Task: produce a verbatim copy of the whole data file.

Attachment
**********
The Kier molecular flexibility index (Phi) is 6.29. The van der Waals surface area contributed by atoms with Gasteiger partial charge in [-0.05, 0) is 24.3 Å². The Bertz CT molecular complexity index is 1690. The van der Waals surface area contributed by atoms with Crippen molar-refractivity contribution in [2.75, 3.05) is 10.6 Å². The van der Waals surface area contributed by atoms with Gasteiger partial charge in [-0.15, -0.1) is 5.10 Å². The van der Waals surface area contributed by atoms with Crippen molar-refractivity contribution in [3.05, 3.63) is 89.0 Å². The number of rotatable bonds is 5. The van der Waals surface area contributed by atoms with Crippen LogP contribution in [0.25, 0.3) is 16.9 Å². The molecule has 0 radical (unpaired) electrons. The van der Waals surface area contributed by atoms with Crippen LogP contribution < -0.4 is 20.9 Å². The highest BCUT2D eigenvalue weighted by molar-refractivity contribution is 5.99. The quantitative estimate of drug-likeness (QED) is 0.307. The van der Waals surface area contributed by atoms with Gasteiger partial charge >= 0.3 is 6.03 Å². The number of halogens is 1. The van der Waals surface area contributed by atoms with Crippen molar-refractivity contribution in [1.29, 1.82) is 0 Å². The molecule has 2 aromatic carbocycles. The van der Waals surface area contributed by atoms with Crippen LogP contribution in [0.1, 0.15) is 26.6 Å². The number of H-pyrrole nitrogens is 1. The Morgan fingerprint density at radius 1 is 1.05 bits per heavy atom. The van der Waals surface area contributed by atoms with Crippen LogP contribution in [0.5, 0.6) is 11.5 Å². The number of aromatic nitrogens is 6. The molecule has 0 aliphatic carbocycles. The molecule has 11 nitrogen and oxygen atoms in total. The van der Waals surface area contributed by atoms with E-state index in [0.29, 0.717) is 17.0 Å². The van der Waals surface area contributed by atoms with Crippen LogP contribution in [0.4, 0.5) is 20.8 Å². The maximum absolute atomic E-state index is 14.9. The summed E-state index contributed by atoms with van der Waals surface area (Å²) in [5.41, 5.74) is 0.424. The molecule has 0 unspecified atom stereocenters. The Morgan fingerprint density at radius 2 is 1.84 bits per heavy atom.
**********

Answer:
The Kier molecular flexibility index (Phi) is 6.29. The van der Waals surface area contributed by atoms with Gasteiger partial charge in [-0.05, 0) is 24.3 Å². The Bertz CT molecular complexity index is 1690. The van der Waals surface area contributed by atoms with Crippen molar-refractivity contribution in [2.75, 3.05) is 10.6 Å². The van der Waals surface area contributed by atoms with Gasteiger partial charge in [-0.15, -0.1) is 5.10 Å². The van der Waals surface area contributed by atoms with Crippen molar-refractivity contribution in [3.05, 3.63) is 89.0 Å². The number of rotatable bonds is 5. The van der Waals surface area contributed by atoms with Crippen LogP contribution in [0.25, 0.3) is 16.9 Å². The molecule has 0 radical (unpaired) electrons. The van der Waals surface area contributed by atoms with Crippen LogP contribution < -0.4 is 20.9 Å². The highest BCUT2D eigenvalue weighted by molar-refractivity contribution is 5.99. The quantitative estimate of drug-likeness (QED) is 0.307. The van der Waals surface area contributed by atoms with Gasteiger partial charge >= 0.3 is 6.03 Å². The number of halogens is 1. The van der Waals surface area contributed by atoms with Crippen molar-refractivity contribution in [1.29, 1.82) is 0 Å². The molecule has 2 aromatic carbocycles. The van der Waals surface area contributed by atoms with Crippen LogP contribution in [0.1, 0.15) is 26.6 Å². The number of H-pyrrole nitrogens is 1. The Morgan fingerprint density at radius 1 is 1.05 bits per heavy atom. The van der Waals surface area contributed by atoms with Crippen LogP contribution in [0.5, 0.6) is 11.5 Å². The number of aromatic nitrogens is 6. The molecule has 0 aliphatic carbocycles. The molecule has 11 nitrogen and oxygen atoms in total. The van der Waals surface area contributed by atoms with E-state index in [0.29, 0.717) is 17.0 Å². The van der Waals surface area contributed by atoms with Crippen LogP contribution in [0.4, 0.5) is 20.8 Å². The maximum absolute atomic E-state index is 14.9. The summed E-state index contributed by atoms with van der Waals surface area (Å²) in [5.41, 5.74) is 0.424. The molecule has 0 unspecified atom stereocenters. The Morgan fingerprint density at radius 2 is 1.84 bits per heavy atom.